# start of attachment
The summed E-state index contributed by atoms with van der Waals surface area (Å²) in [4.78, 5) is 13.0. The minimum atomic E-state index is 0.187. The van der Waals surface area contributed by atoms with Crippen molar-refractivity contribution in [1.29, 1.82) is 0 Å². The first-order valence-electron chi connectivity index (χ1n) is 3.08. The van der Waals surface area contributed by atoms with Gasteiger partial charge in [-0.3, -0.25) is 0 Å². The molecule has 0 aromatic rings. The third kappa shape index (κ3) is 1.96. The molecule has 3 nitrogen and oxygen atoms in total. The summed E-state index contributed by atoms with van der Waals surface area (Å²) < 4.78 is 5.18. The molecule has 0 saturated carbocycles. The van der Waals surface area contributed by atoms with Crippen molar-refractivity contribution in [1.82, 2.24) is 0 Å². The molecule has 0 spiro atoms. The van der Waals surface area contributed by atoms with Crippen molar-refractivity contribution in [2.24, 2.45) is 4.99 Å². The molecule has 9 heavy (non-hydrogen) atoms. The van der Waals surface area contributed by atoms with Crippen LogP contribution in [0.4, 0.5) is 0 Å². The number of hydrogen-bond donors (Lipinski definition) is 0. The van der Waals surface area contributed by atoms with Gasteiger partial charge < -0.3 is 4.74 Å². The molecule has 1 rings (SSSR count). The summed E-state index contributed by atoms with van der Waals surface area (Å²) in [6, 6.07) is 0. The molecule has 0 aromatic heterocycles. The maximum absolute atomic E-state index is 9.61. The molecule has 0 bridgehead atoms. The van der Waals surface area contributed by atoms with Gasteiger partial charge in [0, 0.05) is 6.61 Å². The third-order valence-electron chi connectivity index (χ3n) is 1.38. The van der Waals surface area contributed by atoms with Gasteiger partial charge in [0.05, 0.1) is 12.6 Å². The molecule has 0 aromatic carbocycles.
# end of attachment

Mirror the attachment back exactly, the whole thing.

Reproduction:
The summed E-state index contributed by atoms with van der Waals surface area (Å²) in [4.78, 5) is 13.0. The minimum atomic E-state index is 0.187. The van der Waals surface area contributed by atoms with Crippen molar-refractivity contribution in [1.29, 1.82) is 0 Å². The first-order valence-electron chi connectivity index (χ1n) is 3.08. The van der Waals surface area contributed by atoms with Gasteiger partial charge in [-0.3, -0.25) is 0 Å². The molecule has 0 aromatic rings. The third kappa shape index (κ3) is 1.96. The molecule has 3 nitrogen and oxygen atoms in total. The summed E-state index contributed by atoms with van der Waals surface area (Å²) < 4.78 is 5.18. The molecule has 0 saturated carbocycles. The van der Waals surface area contributed by atoms with Crippen molar-refractivity contribution in [1.82, 2.24) is 0 Å². The molecule has 0 spiro atoms. The van der Waals surface area contributed by atoms with Crippen molar-refractivity contribution in [2.24, 2.45) is 4.99 Å². The molecule has 9 heavy (non-hydrogen) atoms. The van der Waals surface area contributed by atoms with Crippen LogP contribution in [0.4, 0.5) is 0 Å². The number of hydrogen-bond donors (Lipinski definition) is 0. The van der Waals surface area contributed by atoms with Gasteiger partial charge < -0.3 is 4.74 Å². The molecule has 1 rings (SSSR count). The summed E-state index contributed by atoms with van der Waals surface area (Å²) in [6, 6.07) is 0. The molecule has 0 aromatic heterocycles. The maximum absolute atomic E-state index is 9.61. The molecule has 0 bridgehead atoms. The van der Waals surface area contributed by atoms with Gasteiger partial charge in [0, 0.05) is 6.61 Å². The third-order valence-electron chi connectivity index (χ3n) is 1.38. The van der Waals surface area contributed by atoms with Gasteiger partial charge in [0.05, 0.1) is 12.6 Å². The molecule has 0 aromatic carbocycles.